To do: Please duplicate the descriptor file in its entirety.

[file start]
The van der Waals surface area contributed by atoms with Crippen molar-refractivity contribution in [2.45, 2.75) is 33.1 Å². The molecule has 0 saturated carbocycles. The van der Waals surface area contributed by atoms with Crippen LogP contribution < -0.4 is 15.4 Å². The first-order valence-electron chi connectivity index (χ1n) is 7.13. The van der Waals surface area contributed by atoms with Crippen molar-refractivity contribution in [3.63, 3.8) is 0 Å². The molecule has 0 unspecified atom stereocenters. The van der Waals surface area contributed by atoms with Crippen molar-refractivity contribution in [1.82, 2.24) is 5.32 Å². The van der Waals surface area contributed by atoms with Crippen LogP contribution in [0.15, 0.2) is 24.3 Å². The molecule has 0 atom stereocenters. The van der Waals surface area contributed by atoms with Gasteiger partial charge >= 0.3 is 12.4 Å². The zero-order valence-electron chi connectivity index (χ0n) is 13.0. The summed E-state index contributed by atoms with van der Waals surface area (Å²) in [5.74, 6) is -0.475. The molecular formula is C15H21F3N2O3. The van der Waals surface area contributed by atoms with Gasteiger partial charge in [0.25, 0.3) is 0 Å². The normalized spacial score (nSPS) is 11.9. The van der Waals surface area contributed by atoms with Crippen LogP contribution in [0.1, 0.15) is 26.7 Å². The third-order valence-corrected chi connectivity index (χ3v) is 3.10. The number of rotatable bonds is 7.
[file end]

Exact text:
The van der Waals surface area contributed by atoms with Crippen molar-refractivity contribution in [2.45, 2.75) is 33.1 Å². The molecule has 0 saturated carbocycles. The van der Waals surface area contributed by atoms with Crippen LogP contribution < -0.4 is 15.4 Å². The first-order valence-electron chi connectivity index (χ1n) is 7.13. The van der Waals surface area contributed by atoms with Crippen molar-refractivity contribution in [3.63, 3.8) is 0 Å². The molecule has 0 unspecified atom stereocenters. The van der Waals surface area contributed by atoms with Crippen molar-refractivity contribution in [1.82, 2.24) is 5.32 Å². The van der Waals surface area contributed by atoms with Crippen LogP contribution in [0.15, 0.2) is 24.3 Å². The molecule has 0 atom stereocenters. The van der Waals surface area contributed by atoms with Gasteiger partial charge >= 0.3 is 12.4 Å². The zero-order valence-electron chi connectivity index (χ0n) is 13.0. The summed E-state index contributed by atoms with van der Waals surface area (Å²) in [5.74, 6) is -0.475. The molecular formula is C15H21F3N2O3. The van der Waals surface area contributed by atoms with Gasteiger partial charge in [0.25, 0.3) is 0 Å². The normalized spacial score (nSPS) is 11.9. The van der Waals surface area contributed by atoms with Crippen LogP contribution in [0.1, 0.15) is 26.7 Å². The third-order valence-corrected chi connectivity index (χ3v) is 3.10. The number of rotatable bonds is 7.